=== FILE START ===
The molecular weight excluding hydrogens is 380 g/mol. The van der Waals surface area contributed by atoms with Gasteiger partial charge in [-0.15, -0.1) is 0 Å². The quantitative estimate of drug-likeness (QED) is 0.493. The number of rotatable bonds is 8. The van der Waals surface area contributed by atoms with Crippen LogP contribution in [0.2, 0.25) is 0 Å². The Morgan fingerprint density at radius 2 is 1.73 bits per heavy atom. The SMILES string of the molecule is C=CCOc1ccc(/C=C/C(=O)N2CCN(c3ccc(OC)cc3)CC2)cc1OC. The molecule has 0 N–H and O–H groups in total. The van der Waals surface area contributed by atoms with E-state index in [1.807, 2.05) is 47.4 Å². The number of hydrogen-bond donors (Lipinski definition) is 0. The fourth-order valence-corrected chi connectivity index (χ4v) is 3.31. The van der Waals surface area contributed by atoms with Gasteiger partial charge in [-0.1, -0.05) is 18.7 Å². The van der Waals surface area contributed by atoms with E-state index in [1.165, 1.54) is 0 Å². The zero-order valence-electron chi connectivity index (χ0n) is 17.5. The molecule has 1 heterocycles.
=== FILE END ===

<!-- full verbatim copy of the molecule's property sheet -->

The molecular weight excluding hydrogens is 380 g/mol. The van der Waals surface area contributed by atoms with Gasteiger partial charge in [-0.15, -0.1) is 0 Å². The quantitative estimate of drug-likeness (QED) is 0.493. The number of rotatable bonds is 8. The van der Waals surface area contributed by atoms with Crippen LogP contribution in [0.2, 0.25) is 0 Å². The Morgan fingerprint density at radius 2 is 1.73 bits per heavy atom. The SMILES string of the molecule is C=CCOc1ccc(/C=C/C(=O)N2CCN(c3ccc(OC)cc3)CC2)cc1OC. The molecule has 0 N–H and O–H groups in total. The van der Waals surface area contributed by atoms with E-state index in [1.807, 2.05) is 47.4 Å². The number of hydrogen-bond donors (Lipinski definition) is 0. The fourth-order valence-corrected chi connectivity index (χ4v) is 3.31. The van der Waals surface area contributed by atoms with Gasteiger partial charge in [-0.1, -0.05) is 18.7 Å². The van der Waals surface area contributed by atoms with E-state index in [1.165, 1.54) is 0 Å². The zero-order valence-electron chi connectivity index (χ0n) is 17.5. The molecule has 1 heterocycles.